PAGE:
The critical columns will practically write themselves following Chad Ochocinco's signing in Miami Monday. We'll hear that the Dolphins are just doing it for the publicity. We'll hear that owner Stephen Ross has forced the team to go Hollywood. We'll make some reality television show jokes.
Lost in Ochocinco's ability to improve ratings is the reality that he could improve the Dolphins' receiver group. He's a low-cost, low-risk, medium-reward signing for a team that could use options at the position. The signing actually makes some football sense. Really.
As Dan Hanzus pointed out, the Dolphins wide receiver depth chart is hardly littered with stars. The top three options are Brian Hartline, Davone Bess, and Legedu Naanee. Behind them are guys like Marlon Moore, Roberto Wallace, and Clyde Gates.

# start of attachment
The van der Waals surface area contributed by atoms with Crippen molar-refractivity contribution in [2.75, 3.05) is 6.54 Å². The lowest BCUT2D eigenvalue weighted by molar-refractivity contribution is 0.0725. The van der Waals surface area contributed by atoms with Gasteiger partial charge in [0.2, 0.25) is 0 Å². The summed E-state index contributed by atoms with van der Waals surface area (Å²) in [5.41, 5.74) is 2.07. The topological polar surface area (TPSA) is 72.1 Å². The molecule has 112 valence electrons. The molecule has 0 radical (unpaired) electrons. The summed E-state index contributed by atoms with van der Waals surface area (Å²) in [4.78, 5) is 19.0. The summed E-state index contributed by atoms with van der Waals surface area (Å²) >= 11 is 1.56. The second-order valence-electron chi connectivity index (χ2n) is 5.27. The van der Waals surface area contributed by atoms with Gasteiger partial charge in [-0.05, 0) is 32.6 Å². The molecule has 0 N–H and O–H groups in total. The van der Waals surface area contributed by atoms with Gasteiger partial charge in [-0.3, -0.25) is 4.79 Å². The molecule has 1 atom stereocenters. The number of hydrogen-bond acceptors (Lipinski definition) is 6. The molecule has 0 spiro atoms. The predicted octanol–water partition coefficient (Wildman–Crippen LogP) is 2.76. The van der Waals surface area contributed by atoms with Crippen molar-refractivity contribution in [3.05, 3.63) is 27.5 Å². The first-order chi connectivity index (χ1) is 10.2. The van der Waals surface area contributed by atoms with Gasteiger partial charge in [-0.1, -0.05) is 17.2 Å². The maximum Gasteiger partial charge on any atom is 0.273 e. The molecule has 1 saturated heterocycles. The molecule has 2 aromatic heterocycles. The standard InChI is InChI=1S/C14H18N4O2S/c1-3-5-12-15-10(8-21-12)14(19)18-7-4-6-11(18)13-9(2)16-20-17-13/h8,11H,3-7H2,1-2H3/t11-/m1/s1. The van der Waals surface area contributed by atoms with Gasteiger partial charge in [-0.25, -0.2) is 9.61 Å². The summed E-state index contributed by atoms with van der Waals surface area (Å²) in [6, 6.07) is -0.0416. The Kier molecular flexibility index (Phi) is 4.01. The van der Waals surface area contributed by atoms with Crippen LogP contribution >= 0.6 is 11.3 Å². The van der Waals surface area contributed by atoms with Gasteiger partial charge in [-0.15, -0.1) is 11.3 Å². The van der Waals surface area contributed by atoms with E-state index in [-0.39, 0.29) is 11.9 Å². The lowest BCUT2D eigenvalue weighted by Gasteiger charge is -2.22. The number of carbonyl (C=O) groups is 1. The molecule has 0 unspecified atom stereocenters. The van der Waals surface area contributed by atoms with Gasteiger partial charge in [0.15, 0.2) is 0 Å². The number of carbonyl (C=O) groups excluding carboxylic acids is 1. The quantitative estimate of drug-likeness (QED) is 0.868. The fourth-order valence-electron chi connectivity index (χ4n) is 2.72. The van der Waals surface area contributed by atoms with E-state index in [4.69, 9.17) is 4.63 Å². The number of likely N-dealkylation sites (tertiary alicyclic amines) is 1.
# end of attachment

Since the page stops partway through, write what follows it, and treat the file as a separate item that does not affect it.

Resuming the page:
The team's third receiver -- Naanee -- is on his third team in three years. He's a spare part, a fourth or fifth receiver on a good team. His last two teams (the San Diego Chargers and Carolina Panthers) weren't particularly aggressive in trying to keep him. Can Ochocinco be better than Naanee? It's worth a shot.
We haven't learned the terms of Ochocinco's contract yet, but it's heavy on incentives. We anticipate that it will be light on guarantees. (Light meaning "zero," not ocho or cinco.)
Nothing should be assumed with Ochocinco's stay in Miami, not even a roster spot. But what's the harm in trying? If he can't improve the team's three-receiver sets, then Miami will cut him at the end of camp.
We have seen broken-down receivers who simply can't run. Ochocinco isn't that guy -- yet -- which is why we figured he'd at least get one more opportunity.
If Ochocinco can't take advantage of that chance in the next two months, then we can start writing career obituaries. Again. In the meantime, we'll enjoy the show.